The building was originally built as a cabin in the 1920s, then turned into a restaurant a decade later. When Don Monette purchased the place in 1971, he refined it into a world-class, high-end dinner destination, the stuff of legend. In 1985, his son, Mark Monette, fresh off stints at top spots in New York and France, returned to Boulder to become a partner and take over the Flagstaff kitchen, intent on creating a contemporary menu that reflected his culinary experience but also kept evolving. "It was all steak and lobster in those days," remembered Mark, when I called him a few days after my first meal there. "People didn't know what foie gras was. There were times when I would sit on $400 of white truffles that I couldn't sell."

About ten years after Mark returned, his brother, Scott, bought into the business. Together they've worked to keep the Flagstaff House relevant and forward-thinking, constantly finessing the 20,000-bottle-deep wine cellar and updating menus while preserving the homey charm of the old structure. And save for some outdated upholstery and waiter uniforms that feature '90s-era shiny gold vests, they've succeeded.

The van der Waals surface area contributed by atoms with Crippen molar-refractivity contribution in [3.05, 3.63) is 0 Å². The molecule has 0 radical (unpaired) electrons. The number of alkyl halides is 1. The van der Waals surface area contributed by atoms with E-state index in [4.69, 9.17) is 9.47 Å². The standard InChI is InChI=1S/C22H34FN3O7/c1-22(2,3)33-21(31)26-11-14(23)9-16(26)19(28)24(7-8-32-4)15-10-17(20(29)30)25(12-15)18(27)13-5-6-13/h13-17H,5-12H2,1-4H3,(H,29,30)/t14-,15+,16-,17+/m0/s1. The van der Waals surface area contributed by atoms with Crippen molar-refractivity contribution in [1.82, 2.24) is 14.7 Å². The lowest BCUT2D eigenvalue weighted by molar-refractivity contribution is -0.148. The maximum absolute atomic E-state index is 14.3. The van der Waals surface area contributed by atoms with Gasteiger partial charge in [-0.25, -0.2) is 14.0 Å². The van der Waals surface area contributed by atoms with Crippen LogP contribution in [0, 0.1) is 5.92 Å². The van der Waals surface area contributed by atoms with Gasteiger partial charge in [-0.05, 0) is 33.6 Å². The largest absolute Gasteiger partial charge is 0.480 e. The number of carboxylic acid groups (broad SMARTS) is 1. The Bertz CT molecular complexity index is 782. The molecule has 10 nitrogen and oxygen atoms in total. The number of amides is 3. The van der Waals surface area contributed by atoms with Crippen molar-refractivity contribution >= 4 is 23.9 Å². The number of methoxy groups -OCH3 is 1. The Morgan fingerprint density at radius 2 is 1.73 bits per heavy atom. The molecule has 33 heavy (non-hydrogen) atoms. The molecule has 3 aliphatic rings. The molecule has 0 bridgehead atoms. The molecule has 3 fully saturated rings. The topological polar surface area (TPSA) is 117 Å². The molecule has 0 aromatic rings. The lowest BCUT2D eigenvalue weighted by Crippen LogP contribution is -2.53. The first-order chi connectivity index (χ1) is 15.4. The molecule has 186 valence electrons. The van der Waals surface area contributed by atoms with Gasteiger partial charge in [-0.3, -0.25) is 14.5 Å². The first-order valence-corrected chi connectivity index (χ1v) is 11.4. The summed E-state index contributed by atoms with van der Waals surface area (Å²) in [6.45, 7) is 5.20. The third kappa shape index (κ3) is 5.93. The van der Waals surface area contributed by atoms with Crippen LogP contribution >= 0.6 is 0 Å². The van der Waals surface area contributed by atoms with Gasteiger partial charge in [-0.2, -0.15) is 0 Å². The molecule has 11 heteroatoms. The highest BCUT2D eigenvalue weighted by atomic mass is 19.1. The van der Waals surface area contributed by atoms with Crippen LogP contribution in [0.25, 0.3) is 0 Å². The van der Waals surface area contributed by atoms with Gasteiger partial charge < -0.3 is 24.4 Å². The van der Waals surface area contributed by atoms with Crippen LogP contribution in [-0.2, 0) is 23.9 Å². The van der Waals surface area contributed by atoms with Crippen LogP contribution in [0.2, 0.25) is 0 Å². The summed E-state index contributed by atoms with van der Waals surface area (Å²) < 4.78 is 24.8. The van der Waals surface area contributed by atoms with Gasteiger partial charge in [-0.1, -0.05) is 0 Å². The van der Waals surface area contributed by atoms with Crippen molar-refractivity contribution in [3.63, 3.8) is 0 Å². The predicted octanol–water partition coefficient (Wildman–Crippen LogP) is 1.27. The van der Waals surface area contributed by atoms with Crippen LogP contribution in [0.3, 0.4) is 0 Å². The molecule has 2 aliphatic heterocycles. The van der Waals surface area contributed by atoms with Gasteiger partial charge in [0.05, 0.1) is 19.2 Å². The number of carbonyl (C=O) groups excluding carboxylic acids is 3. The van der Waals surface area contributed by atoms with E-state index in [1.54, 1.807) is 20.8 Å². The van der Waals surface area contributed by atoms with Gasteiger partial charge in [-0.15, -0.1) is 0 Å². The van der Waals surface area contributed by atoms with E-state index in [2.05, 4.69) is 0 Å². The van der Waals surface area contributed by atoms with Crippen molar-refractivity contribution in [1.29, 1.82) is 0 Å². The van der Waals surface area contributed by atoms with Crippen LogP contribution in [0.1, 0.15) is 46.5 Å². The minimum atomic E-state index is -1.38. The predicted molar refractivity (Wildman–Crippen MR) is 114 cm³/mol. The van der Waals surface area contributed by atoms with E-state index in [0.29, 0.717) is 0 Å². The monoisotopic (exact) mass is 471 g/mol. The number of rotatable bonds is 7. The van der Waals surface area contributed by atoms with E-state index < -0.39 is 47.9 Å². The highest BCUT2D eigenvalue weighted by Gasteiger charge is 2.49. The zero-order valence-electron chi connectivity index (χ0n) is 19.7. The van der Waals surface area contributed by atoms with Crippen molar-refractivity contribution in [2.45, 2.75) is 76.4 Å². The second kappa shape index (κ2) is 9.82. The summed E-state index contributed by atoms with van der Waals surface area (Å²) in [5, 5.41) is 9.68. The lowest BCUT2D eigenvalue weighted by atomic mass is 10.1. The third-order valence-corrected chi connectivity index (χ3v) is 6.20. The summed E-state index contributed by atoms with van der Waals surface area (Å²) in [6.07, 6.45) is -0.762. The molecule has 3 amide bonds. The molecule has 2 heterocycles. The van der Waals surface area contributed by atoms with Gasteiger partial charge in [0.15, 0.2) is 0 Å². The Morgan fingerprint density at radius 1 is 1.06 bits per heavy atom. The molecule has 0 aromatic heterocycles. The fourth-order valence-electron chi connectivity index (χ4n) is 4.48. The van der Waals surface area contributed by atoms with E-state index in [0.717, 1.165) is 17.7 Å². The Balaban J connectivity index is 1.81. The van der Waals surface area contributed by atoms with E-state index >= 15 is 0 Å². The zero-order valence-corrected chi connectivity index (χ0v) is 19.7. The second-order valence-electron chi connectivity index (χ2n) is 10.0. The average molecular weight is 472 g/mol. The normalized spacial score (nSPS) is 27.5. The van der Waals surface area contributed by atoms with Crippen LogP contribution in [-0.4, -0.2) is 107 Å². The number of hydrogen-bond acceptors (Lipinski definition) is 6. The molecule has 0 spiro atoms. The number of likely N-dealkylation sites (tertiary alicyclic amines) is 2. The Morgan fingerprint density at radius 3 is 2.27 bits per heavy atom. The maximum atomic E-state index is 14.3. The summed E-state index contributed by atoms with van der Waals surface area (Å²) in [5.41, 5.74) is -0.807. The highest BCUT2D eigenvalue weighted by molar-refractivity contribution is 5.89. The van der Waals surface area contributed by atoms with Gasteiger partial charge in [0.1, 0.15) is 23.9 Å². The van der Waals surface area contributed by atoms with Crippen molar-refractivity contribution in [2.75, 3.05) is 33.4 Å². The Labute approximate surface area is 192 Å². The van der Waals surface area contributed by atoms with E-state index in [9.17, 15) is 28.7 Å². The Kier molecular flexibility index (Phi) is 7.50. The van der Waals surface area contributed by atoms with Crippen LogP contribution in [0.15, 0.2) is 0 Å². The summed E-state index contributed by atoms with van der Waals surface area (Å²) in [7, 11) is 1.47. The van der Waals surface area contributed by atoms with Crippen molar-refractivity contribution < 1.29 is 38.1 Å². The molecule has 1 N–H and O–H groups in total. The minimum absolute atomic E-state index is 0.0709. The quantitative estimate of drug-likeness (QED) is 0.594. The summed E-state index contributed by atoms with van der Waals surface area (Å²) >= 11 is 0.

"Whoa, the future," my boyfriend said, impressed, as we took the wine list from our server that night. The waiter laughed.

"We just upgraded our list to the iPad and rolled it out," he explained. "Pretty fun for everyone." He left us to browse the electronic cellar, pulling up tasting notes and background information on various selections. Ultimately, though, we left it to our server to pair wine with the courses, an assignment he handled flawlessly. (On busier nights, the restaurant also employs a sommelier with an even deeper knowledge of the list.)

Even if you don't opt for one of the chef's tasting menus, which run five or nine courses, dinner at the Flagstaff House is a marathon eating event, complete with an amuse bouche, intermezzo, pre-dessert and whatever else the chef decides to send to your table. Splitting multiple appetizers is a good way to prolong the event (the kitchen will course them out for you) without resorting to gut-busting gluttony. And that's the route we took, nibbling on thick crackers adorned with light, velvety, smoked-tuna rillettes as we chose a few starters.